“What’s your business in the US?”
“Where are you coming from?”
“Where are you heading?”
We had rolled up to the US border between New Brunswick and New England and my heart immediately started beating faster. The line of questioning was carried out in the usual harsh tone of voice. The more routine questions were followed by a very suspicious “How do you guys know each other?” as the guard waved his index finger back and fourth between Denis and I and, finally, “What’s all this?”, as he opened the back of the van, referring to the pile of gear: the PA, the keyboard, the guitar, the suitcases and various boxes full of cables, microphones and merchandise.
It was apparent that he wasn’t in the mood for taking the van apart and, after a couple more quizzical looks and perusing of papers, he said “alright then” and waved us on, as if he’d generously let us get away with something. No welcome to the USA, no have a good day and I can’t understand who and why someone sent that memo out.. “be as nasty and difficult as you can to all humans passing through the border”.
The sour experience was quickly washed away by the New England countryside. The guard may not have welcomed us, but the the reds and oranges of the trees washing by our window did. Everyone had said that I’d picked a good time of year to be in this corner of the world and they were right. I think we drove for five hours that day and stayed firmly set on the Beatles radio channel for the duration of the trip.
I don’t watch much TV, but recently caught up on the entire series of Gilmore Girls – perfect timing, because now every little New England town we drove through looked just like Stars Hollow and my coffee intake is always worthy of a Gilmore.
First point on the agenda in the USA was to track down my red boots, which I had had shipped over. This may seem slightly over the top to some, but I insist that it was totally worth it and the right thing to do. We ended up picking them up from Mike, the local mail man’s house, for he was off sick that day but said we could come over. The way we were talking about the importance of the package, I’m pretty sure he thought it contained drugs or other illegal cargo. He did nervously ask; “Hey, if you don’t mind me asking, what’s in the package?” as I walked away from his log cabin and back towards the van. He looked bewildered at my reply. It’s fair to say Mike didn’t quite get me.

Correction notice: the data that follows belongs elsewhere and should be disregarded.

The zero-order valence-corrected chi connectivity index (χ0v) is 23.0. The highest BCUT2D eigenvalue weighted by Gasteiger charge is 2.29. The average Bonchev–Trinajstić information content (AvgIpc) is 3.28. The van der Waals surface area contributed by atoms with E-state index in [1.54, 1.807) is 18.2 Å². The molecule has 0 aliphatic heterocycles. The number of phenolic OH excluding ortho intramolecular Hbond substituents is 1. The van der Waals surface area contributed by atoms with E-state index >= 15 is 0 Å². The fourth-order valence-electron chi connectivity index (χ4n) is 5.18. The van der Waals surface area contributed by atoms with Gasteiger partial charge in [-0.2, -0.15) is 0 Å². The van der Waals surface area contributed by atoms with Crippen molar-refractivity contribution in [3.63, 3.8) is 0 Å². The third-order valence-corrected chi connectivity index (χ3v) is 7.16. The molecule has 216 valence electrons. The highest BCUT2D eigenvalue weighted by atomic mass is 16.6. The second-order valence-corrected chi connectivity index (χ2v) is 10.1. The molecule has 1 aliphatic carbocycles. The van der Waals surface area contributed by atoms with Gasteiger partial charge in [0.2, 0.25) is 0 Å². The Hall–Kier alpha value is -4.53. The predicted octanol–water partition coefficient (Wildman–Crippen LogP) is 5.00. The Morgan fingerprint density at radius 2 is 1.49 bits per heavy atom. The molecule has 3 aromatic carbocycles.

Reunited with my boots, I was ready to tackle the second half of the tour. The most ‘out there’ show of the tour was, well… way out there. Where? Exactly. Any touring musician will have had at least one of these experiences. That moment when you’re convinced you must have taken a wrong turn or two because, surely, this can’t be right? We drove further and further up into wooded mountains, distances between houses getting wider and reception getting worse until the last bar had vanished off my screen and even the Beatles radio channel gave up, the static noise now only punctured with the occasional “yeah” from McCartney. We had not taken a wrong turn. We finally rolled up to the rather eccentric looking holiday resort for mountain bikers. I was to perform in a yurt that night. It was cold. Fun, but cold.
A highlight of the New England stretch was my mini show at the Lizard Lounge in Cambridge, Massachusetts. On arrival I had mentally prepared myself for battling against a noisy pub crowd, but I was proven wrong very quickly. The audience was incredibly kind and I felt like I made some new friends. Another clear favourite was the house show in Rockport, a quaint little sea side town. The hosts did an amazing job at organising a concert in their beautiful home at relative short notice and filled their living room with a crowd spanning three generations, all equally interested and inquisitive (the little ones more so for Red & White Blood Cells..). You can always feel the degree to which people are listening to the stories told in the songs and on this occasion, everyone in the room was listening so intently, I felt like we were all living through them together. It really was quite special. Stormy weather hit Rockport that night, but I fell asleep easily. When I awoke, the electricity had gone and large trees were strewn across streets. Not that I noticed any of that… the only thing that tipped me off that the wifi wasn’t working (priorities).